Economic impacts of climate-induced crop yield changes: Evidence from agri-food industries in six countries

Daoping Wang, Katie Jenkins, Nicole Forstenhäusler, Tianyang Lei, Jeff Price, Rachel Warren, Rhosanna Jenkins, Dabo Guan

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The potential impact of climate change on agriculture has been one of the most discussed topics in the literature on climate change. Although the possible impacts of climate change on crop yields have been widely studied, there remains little quantitative understanding of the heterogeneous economic responses to climate-induced crop yield changes in different economies, particularly at higher levels of warming. This study assesses the economic impacts of eight scenarios of warming, from 1.5 to 4 °C, on rice and wheat yields in China, India, Brazil, Egypt, Ghana and Ethiopia. The role of both natural and social factors in crop production is considered by coupling a statistical crop model (ClimaCrop) and a global economic model (GTAP). Changes in economic outputs, consumer and producer prices and national economic welfare are presented. The study shows marginal benefits of crop yield changes on GDP and welfare in China up to 3.5 and 3.0 °C, respectively. This is due to projected increases in rice yields which lower domestic consumer rice prices. Although at higher warming levels these trends begin to reverse. The other countries are negatively impacted due to declining crop yields, with increasing consumer prices of domestic and imported rice and wheat. GDP and welfare declines, with more severe reductions associated with the higher warming levels, particularly in India and Ethiopia. The method is beneficial as the economic outputs reflect a more in-depth picture of the response of global markets and ultimately regional consequences of agricultural impacts that will be of importance to decision makers.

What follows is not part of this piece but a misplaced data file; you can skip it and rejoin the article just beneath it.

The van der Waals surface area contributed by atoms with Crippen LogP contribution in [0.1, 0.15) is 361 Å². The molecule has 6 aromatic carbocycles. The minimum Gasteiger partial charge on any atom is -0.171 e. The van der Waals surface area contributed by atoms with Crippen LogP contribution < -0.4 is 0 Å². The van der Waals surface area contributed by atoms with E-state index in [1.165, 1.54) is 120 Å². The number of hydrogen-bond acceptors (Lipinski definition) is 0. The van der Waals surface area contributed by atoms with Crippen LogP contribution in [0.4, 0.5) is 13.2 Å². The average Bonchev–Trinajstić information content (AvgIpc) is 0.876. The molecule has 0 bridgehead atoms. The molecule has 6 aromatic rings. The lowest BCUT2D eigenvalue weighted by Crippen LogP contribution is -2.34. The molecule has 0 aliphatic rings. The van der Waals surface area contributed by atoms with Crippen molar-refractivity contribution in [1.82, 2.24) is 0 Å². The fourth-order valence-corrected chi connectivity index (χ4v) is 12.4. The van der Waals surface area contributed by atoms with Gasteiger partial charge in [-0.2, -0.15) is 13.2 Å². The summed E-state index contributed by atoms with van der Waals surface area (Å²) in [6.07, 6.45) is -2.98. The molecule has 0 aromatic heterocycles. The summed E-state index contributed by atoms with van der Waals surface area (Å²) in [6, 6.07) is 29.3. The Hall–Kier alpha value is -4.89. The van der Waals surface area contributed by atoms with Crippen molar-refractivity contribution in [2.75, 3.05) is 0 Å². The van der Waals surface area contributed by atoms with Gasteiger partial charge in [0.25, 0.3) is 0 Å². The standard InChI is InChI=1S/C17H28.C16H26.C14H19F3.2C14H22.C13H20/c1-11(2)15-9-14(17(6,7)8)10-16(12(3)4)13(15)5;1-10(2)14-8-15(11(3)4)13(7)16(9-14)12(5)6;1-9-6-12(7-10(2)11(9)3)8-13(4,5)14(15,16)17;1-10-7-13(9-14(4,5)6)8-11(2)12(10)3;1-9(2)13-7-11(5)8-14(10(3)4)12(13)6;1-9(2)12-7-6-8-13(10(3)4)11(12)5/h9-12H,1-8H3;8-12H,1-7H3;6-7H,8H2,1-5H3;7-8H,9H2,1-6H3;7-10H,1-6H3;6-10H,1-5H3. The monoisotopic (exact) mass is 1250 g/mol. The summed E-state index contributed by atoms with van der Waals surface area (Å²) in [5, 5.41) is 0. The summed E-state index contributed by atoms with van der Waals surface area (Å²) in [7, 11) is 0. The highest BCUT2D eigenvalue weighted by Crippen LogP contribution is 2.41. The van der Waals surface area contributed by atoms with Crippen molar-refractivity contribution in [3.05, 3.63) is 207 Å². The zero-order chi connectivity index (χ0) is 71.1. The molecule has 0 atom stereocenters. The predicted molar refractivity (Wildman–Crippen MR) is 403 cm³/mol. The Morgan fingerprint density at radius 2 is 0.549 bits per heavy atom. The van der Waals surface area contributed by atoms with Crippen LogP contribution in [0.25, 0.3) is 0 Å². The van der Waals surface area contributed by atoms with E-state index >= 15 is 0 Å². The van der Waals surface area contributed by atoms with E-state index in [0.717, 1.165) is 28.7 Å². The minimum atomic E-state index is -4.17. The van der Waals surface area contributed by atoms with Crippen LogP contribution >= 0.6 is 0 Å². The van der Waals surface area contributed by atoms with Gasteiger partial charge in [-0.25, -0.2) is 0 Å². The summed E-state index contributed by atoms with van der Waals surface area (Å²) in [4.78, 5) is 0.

Original languageEnglish
Article number30
JournalClimatic Change
Issue number3-4
Publication statusPublished - 3 Jun 2021


  • CGE modelling
  • Climate change
  • Crop yield
  • Economic effects

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